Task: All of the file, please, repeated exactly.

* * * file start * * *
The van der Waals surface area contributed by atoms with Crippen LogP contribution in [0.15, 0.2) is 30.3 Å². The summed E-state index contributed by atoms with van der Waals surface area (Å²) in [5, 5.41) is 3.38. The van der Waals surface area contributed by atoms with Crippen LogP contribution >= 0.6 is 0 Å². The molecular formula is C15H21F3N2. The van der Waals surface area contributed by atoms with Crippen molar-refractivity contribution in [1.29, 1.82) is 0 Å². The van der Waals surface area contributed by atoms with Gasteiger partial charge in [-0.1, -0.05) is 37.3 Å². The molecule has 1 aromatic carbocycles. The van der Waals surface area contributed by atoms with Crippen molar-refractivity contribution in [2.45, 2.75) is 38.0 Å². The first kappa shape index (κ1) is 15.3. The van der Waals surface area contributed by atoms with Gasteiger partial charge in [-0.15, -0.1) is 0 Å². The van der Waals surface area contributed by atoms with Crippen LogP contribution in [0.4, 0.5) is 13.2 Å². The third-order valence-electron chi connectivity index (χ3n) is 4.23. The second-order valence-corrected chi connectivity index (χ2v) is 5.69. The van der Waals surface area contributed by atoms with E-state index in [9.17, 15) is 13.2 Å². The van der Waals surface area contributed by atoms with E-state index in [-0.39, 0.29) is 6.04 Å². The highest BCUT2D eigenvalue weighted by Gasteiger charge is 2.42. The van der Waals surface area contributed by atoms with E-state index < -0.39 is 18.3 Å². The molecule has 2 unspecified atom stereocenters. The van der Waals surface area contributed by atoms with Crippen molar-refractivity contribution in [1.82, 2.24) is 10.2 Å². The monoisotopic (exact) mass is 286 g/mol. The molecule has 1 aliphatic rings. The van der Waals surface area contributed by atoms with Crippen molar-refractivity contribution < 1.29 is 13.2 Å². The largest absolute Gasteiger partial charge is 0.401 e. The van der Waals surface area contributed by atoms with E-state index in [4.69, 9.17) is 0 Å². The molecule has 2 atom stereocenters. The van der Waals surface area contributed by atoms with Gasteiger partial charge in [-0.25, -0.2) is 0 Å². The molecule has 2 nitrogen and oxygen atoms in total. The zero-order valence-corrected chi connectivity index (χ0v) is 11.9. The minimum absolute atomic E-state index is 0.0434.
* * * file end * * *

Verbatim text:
The van der Waals surface area contributed by atoms with Crippen LogP contribution in [0.15, 0.2) is 30.3 Å². The summed E-state index contributed by atoms with van der Waals surface area (Å²) in [5, 5.41) is 3.38. The van der Waals surface area contributed by atoms with Crippen LogP contribution >= 0.6 is 0 Å². The molecular formula is C15H21F3N2. The van der Waals surface area contributed by atoms with Crippen molar-refractivity contribution in [1.29, 1.82) is 0 Å². The van der Waals surface area contributed by atoms with Gasteiger partial charge in [-0.1, -0.05) is 37.3 Å². The molecule has 1 aromatic carbocycles. The van der Waals surface area contributed by atoms with Crippen molar-refractivity contribution in [2.45, 2.75) is 38.0 Å². The first kappa shape index (κ1) is 15.3. The van der Waals surface area contributed by atoms with Gasteiger partial charge in [-0.15, -0.1) is 0 Å². The van der Waals surface area contributed by atoms with Crippen LogP contribution in [0.4, 0.5) is 13.2 Å². The third-order valence-electron chi connectivity index (χ3n) is 4.23. The second-order valence-corrected chi connectivity index (χ2v) is 5.69. The van der Waals surface area contributed by atoms with E-state index in [9.17, 15) is 13.2 Å². The van der Waals surface area contributed by atoms with E-state index in [-0.39, 0.29) is 6.04 Å². The highest BCUT2D eigenvalue weighted by Gasteiger charge is 2.42. The van der Waals surface area contributed by atoms with E-state index < -0.39 is 18.3 Å². The molecule has 2 unspecified atom stereocenters. The van der Waals surface area contributed by atoms with Crippen molar-refractivity contribution in [1.82, 2.24) is 10.2 Å². The monoisotopic (exact) mass is 286 g/mol. The molecule has 1 aliphatic rings. The van der Waals surface area contributed by atoms with Crippen molar-refractivity contribution < 1.29 is 13.2 Å². The largest absolute Gasteiger partial charge is 0.401 e. The van der Waals surface area contributed by atoms with E-state index in [4.69, 9.17) is 0 Å². The molecule has 2 atom stereocenters. The van der Waals surface area contributed by atoms with Gasteiger partial charge in [-0.25, -0.2) is 0 Å². The molecule has 2 nitrogen and oxygen atoms in total. The zero-order valence-corrected chi connectivity index (χ0v) is 11.9. The minimum absolute atomic E-state index is 0.0434.